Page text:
The US Supreme Court [official website] in a plurality opinion on Monday ruled [decision, PDF] that a defendant's rights under the Confrontation Clause were not violated when the state permited an expert witness to testify about the results of a DNA test performed at a private laboratory, where the analysts who performed the tests did not testify, and the expert witness did not have an opportunity to confront the actual analysts. The defendant in Williams v. Illinois [SCOTUSblog backgrounder] argued that without anyone from the lab present to testify about the DNA results, his rights were violated, especially since the lab tests themselves were not entered into evidence. In the splintered opinion, the court found that the witness, a DNA expert who had testified to what she saw on the lab results, was permitted to mention the lab tests even though she was not in a position to verify their contents. Justice Samuel Alito agreed with the prosecution that an expert witness "is allowed to disclose the facts on which the expert's opinion is based even if the expert is not competent to testify to those underlying facts." Alito was joined in his opinion by Chief Justice John Roberts and Justices Anthony Kennedy and Stephen Breyer. Kennedy and Breyer also filed concurring opinions. Justice Elena Kagan dissented from the opinion, joined by Justices Antonin Scalia, Ruth Bader Ginsburg and Sonia Sotomayor.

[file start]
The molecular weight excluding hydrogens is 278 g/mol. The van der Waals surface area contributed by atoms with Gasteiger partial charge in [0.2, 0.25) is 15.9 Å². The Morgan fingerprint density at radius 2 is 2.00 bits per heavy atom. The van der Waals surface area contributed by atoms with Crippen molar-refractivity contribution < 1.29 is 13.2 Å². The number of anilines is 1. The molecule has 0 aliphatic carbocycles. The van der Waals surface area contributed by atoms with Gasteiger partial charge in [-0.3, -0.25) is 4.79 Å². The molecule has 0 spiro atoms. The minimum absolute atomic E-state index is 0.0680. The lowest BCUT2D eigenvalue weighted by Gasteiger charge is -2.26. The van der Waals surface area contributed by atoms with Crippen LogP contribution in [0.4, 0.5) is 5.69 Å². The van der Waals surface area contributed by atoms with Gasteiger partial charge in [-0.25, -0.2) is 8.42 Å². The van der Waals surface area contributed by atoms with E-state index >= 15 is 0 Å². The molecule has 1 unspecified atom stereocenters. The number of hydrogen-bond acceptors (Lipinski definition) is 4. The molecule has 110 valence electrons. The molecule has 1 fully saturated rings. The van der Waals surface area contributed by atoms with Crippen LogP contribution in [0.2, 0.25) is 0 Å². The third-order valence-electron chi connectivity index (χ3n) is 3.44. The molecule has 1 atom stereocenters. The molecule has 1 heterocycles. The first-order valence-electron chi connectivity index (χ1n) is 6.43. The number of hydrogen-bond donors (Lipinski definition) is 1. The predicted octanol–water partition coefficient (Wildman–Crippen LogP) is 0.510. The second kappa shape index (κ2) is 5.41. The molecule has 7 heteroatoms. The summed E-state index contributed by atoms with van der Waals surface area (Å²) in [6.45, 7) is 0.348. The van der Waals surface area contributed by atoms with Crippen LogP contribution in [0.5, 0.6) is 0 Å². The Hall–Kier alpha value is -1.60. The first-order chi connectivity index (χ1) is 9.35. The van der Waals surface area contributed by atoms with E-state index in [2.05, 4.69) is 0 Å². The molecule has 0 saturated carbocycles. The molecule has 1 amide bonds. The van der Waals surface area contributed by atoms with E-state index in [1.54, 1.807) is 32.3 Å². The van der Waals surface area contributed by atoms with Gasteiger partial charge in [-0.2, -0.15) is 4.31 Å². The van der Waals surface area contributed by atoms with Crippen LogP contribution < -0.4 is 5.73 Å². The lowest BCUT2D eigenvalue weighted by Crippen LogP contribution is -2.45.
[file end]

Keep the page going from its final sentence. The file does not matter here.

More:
The Supreme Court heard oral arguments [JURIST report] in the case in December. In support of Illinois' position, the US government argued that there can be no Confrontation Clause issue, because the analyst who testified had to explain her lack of hands-on experience with the test. Although an analyst from the lab would make the state's case stronger, as the witness they presented does not have firsthand experience with the lab or its procedures, the Confrontation Clause does not obligate the state to present the strongest case possible. The court granted certiorari [JURIST report] in the case in June of last year.